Saturday, June 02, 2012

Connecting with a Marquesasan friend from a 2006 Goat hunt. Laundry

June 1, 2012
Anchorage position: 08°49.3236'S 140°03.8678'W

Baie D' Anaho, Nuka Hiva, Marqueses, French Polynesia, South Pacific

On my last visit to Baie D' Anaho in May of 2006 with crew Karl, Kitty and Julie aboard my old mono-hull s/v La Vie we slipped into the bay just after sunset and dropped anchor. Seeing a small bonfire on the beach we launched the dinghy and headed to shore and met some local guys. Teheke, David and Leopold were cooking chunks of goat over an open fire and sipping the local beer Hinano Tahiti Biere de Luxe. Within in minutes these generous locals offered us all a Hinano. Considering that these guys collect copra for a living and a beer might represent a days work, their generosity was nothing short of enormous. We reciprocated by heading back to the boat and whipping up some side dishes to go with the goat and returned with a bottle of rum as well. Despite a nearly complete language barrier we made fast friends. I attribute much of this to Karl who is one of the most energetic, animated and positive guys you'll ever meet. Before the end of the night Karl had arranged a plan to go goat hunting the next day. Teheke led the hunt with an old rusty 22 and David carried other essential goat hunting equipment. For our all day effort of scaling the high ridges around Baie D' Anaho, Teheke shot three goats and made some priceless memories for the rest of us. I especially recall Karl with a goat slung over his shoulders and the well endowed Billy goat balls slapping Karl in the cheek as he made his way across the uneven terrain. Priceless!

I was really looking forward to my second visit to the Marquesas, French Polynesia as I wanted to catch up with the locals here in Baie D' Anaho. Shortly after we arrived I started to ask around for the guys, but as far as we could decipher with our broken French, no one was around. Several days passed as we explore the area around the Baie D' Anaho and then I spotted my friend David. We agreed to meet up after he was done working and share a beer on the beach. In the interim I wanted to deliver some fresh Mahi Mahi and Tuna to David's house, but I was digging pretty deep to find the right path after six years. We thought we'd found his house and gave the fish to an old woman who was working in the yard. Later we found out it wasn't the right home, but it was all 'C'est Bon' (very good) as he got the fish anyway. So we met up for a beer later on the beach and caught up. Of course David wanted to know where Karl was at! This time I was buying the Hinanos and brought a few ice cold beers from the boat. So, we found out that Teheke and Leopold now both live in Baie D' Hatiheu. We talked hunting, coconuts, fishing and about other interesting archeological sites we might visit. I was most interested in caves that might be burial caves. David warned that climbing up to the caves would be Marquesasan 'mea hauhau' and French 'dangereux' (very dangerous) as the prolific goats M. 'Keukeu' or Fr.'Chevre' that roam the hills are always kicking stones loose from above that could kill you as you scale the cliffs. This seemed like good advice so we'll pass on the burial caves.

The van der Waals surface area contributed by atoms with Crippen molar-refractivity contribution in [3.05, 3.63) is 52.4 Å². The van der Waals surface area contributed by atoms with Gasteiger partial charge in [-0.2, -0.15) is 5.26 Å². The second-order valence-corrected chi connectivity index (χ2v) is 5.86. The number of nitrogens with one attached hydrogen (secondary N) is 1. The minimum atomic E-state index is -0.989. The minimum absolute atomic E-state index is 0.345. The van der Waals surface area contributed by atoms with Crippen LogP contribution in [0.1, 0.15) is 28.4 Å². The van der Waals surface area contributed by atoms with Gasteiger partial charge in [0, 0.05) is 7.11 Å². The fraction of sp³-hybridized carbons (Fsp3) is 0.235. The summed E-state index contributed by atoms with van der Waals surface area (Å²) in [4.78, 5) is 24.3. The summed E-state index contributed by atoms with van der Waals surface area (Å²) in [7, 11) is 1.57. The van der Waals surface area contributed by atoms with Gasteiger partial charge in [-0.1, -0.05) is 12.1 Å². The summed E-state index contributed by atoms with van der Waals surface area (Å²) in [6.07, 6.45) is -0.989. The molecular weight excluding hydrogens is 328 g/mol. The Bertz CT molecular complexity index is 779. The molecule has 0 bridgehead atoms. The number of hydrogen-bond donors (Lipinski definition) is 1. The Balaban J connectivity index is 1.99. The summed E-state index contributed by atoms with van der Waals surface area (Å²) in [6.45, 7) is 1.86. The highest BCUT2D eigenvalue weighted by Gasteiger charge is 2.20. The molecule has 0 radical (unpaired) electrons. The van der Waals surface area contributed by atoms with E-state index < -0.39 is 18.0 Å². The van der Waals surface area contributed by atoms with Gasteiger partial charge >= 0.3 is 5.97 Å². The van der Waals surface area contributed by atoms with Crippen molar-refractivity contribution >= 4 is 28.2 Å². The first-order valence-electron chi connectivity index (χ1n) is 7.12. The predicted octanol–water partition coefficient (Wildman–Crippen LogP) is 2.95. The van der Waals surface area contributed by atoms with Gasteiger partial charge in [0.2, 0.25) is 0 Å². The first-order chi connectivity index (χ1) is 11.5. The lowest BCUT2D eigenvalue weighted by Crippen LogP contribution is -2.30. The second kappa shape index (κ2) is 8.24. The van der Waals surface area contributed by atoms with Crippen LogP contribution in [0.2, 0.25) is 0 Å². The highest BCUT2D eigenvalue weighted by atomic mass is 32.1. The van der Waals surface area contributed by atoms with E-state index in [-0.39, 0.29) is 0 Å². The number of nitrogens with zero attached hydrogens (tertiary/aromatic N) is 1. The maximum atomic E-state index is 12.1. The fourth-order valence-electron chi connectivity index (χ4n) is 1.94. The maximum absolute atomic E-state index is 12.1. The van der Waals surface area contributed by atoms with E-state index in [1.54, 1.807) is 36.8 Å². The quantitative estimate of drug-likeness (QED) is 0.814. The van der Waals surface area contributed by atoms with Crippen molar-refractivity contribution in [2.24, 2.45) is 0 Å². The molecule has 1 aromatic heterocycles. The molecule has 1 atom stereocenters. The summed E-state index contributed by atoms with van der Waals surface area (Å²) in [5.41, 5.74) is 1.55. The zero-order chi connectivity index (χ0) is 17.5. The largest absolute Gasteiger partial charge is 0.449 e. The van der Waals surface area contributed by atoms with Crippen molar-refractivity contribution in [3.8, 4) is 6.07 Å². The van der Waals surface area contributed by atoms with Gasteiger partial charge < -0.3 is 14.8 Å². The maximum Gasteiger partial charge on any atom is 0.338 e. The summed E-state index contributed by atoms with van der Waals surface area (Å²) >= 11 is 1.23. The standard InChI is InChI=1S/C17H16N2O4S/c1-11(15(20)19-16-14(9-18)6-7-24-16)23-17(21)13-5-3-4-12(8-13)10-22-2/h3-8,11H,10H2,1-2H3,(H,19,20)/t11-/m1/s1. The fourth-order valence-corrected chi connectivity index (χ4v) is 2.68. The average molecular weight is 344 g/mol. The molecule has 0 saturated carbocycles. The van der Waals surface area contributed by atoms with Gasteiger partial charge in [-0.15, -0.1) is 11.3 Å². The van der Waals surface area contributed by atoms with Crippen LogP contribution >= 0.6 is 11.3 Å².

The most interesting story was one of a spear fishing expedition that occurred two Sundays ago. David, Teheke and Teheke's younger brother, a little boy, were all spear fishing off Motu Poiku which is the next point to the East outside of Baie D' Anaho. They had just entered the water and had not yet speared a fish when the little boy was attacked unprovoked by what we translated as a bronze colored shark. The shark bit the boys head with razor sharp teeth cutting his scalp on the top of his head and his lower jaw. The boys dive mask took a good deal of the blow and the glass mask shattered and was carried by the shark. The boy, was taken to the hospital and stitched up, the wounds being fairly minimal given the fact that a shark bit his head. Kathy and I listened with interest and several times confirmed the location of the attack by drawing maps in the beach sand. Yikes! This was less than a mile from where we'd spent several hours the previous day snorkeling for lobster. This makes for two confirmed shark attacks since we've been in the Marquesas. The other was a local school teacher who was seriously bit in the forearm while swimming with her students in Daniel's Bay.

Laundry day went well as we were invited to use the water and laundry lines at the small pension (small family run hotel). The propiters were even so kind to share a batch of deep fried bananas which were delicious. We reciprocated with a gift of several kitchen knifes.

We've been getting lots of inquires about sailing in French Polynesia, South Pacific the last few days. I guess my frequent blog posts must be increasing our Goggle search results.

That's it for now.

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